Power Coffeeworks’ design looks like it could be right out of Williamsburg, or Dumbo, or whichever of Brooklyn’s neighborhoods is now the cool artist hang-out. It manages to feel urban while still being inviting. The chairs are mismatched and rustic. Tires with plants inside them hang from the ceiling in the outdoor seating area. A wooden rocking horse sits next to the outdoor menu sign. There are coffee-bean bags hung as decoration on the wall as you enter. The interior of the cafe is small, with the coffee roaster Treger uses to make all of the varieties Power Coffeeworks sells on prominent display. The logo is a cross between something you might find in an apothecary in early 20th-century England and a hip, urban cafe where quality is still paramount.
“We want to be a local Nahlaot coffee shop,” Treger adds. “It’s important for us to roast properly, and for people to sit here and enjoy it; to be the local spot. I had a guy come in and ask to use the WiFi, even though he didn’t feel like having a coffee that particular day. I told him it was fine, he had a coffee the past five times he’d been in here. That’s the style that we want.”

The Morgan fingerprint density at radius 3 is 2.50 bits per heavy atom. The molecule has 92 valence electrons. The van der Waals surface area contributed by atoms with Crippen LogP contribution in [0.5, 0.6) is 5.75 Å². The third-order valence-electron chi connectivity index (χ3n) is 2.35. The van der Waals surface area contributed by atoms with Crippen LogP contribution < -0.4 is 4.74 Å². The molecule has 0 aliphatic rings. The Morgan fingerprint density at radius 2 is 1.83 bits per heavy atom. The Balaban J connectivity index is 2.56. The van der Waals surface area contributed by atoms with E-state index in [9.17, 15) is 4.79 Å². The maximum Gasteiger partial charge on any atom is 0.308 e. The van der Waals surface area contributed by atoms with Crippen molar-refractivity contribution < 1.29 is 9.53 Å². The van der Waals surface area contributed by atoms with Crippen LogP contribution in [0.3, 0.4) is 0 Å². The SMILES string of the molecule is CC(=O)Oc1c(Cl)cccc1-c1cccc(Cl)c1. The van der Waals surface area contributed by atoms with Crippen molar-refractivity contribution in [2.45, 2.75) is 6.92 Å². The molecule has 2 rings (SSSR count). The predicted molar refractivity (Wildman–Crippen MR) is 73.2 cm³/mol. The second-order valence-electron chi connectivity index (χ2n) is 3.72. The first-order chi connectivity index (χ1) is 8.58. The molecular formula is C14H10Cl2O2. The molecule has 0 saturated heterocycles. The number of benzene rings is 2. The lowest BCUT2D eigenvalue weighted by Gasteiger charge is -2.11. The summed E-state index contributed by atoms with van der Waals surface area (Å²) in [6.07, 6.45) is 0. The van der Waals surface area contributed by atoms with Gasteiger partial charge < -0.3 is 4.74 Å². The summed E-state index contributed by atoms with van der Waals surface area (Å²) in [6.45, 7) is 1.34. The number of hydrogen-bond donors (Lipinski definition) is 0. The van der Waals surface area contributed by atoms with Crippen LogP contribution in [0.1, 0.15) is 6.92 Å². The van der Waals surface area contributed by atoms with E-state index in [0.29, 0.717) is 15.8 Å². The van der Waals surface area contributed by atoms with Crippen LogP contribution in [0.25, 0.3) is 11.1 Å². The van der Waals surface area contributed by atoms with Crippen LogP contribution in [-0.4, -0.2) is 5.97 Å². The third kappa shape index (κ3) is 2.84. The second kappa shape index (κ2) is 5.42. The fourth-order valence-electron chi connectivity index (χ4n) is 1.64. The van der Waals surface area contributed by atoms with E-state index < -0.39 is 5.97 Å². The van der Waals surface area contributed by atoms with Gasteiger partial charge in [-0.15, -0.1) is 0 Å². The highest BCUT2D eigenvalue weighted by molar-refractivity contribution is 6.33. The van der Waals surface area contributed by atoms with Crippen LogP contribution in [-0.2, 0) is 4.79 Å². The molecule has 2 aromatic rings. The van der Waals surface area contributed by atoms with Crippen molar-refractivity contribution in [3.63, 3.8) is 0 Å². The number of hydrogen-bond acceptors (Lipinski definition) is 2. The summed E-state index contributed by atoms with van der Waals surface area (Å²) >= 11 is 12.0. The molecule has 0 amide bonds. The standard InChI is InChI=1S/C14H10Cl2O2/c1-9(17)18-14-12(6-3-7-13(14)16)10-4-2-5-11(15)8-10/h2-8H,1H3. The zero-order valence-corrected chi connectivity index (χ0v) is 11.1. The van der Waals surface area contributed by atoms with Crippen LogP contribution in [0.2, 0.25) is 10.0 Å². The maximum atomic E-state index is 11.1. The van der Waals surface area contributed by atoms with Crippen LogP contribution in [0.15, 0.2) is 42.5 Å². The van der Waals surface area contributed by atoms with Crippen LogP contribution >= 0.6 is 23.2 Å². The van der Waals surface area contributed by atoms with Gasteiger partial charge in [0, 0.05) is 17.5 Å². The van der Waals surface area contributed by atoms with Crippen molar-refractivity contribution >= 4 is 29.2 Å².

Power Coffeeworks is currently building its brand. The plan is to get more into wholesale in the future, but it takes a while to build momentum, and Treger is not in a rush. He currently supplies Crave and a few other restaurants in the area, and is producing 200 kilos of coffee per month. As output increases, so will the demand for wholesale. At least that’s the plan. The struggle, as he puts it, has been letting customers know that Power Coffeeworks is more than a place to get great coffee.
“We opened slowly and started just with coffee,” Treger explains. “So people don’t know that we offer more on the menu.” Power Coffeeworks opened at the end of July and the menu has been expanding ever since. “We now offer cocktails at night. We want people to know that. We’re not a bar, but we offer a variety of coffee cocktails.”